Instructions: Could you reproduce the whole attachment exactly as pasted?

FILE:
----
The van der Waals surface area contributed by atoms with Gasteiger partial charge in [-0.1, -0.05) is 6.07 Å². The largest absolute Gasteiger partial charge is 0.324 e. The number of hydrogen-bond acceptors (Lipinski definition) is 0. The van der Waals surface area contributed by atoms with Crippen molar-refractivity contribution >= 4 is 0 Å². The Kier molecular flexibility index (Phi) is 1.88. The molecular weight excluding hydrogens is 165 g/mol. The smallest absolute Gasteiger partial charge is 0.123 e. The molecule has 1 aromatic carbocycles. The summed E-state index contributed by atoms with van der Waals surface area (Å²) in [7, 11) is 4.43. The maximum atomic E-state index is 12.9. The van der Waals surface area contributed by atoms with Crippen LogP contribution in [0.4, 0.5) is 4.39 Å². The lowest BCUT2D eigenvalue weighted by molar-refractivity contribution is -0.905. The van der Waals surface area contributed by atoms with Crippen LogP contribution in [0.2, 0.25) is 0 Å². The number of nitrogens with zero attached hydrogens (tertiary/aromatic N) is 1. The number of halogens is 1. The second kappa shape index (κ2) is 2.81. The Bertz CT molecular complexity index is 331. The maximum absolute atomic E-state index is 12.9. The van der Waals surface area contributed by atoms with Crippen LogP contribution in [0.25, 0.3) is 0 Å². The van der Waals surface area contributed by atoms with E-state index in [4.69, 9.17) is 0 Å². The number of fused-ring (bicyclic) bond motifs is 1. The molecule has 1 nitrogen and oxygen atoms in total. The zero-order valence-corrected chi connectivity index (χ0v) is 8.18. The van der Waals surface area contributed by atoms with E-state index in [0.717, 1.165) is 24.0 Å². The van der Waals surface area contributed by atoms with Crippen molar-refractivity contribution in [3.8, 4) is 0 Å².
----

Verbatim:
The van der Waals surface area contributed by atoms with Gasteiger partial charge in [-0.1, -0.05) is 6.07 Å². The largest absolute Gasteiger partial charge is 0.324 e. The number of hydrogen-bond acceptors (Lipinski definition) is 0. The van der Waals surface area contributed by atoms with Crippen molar-refractivity contribution >= 4 is 0 Å². The Kier molecular flexibility index (Phi) is 1.88. The molecular weight excluding hydrogens is 165 g/mol. The smallest absolute Gasteiger partial charge is 0.123 e. The molecule has 1 aromatic carbocycles. The summed E-state index contributed by atoms with van der Waals surface area (Å²) in [7, 11) is 4.43. The maximum atomic E-state index is 12.9. The van der Waals surface area contributed by atoms with Crippen LogP contribution in [0.4, 0.5) is 4.39 Å². The lowest BCUT2D eigenvalue weighted by molar-refractivity contribution is -0.905. The van der Waals surface area contributed by atoms with Crippen LogP contribution in [0.2, 0.25) is 0 Å². The number of nitrogens with zero attached hydrogens (tertiary/aromatic N) is 1. The number of halogens is 1. The second kappa shape index (κ2) is 2.81. The Bertz CT molecular complexity index is 331. The maximum absolute atomic E-state index is 12.9. The van der Waals surface area contributed by atoms with Crippen LogP contribution in [0.25, 0.3) is 0 Å². The van der Waals surface area contributed by atoms with E-state index in [4.69, 9.17) is 0 Å². The number of fused-ring (bicyclic) bond motifs is 1. The molecule has 1 nitrogen and oxygen atoms in total. The zero-order valence-corrected chi connectivity index (χ0v) is 8.18. The van der Waals surface area contributed by atoms with E-state index in [0.717, 1.165) is 24.0 Å². The van der Waals surface area contributed by atoms with Crippen molar-refractivity contribution in [3.8, 4) is 0 Å².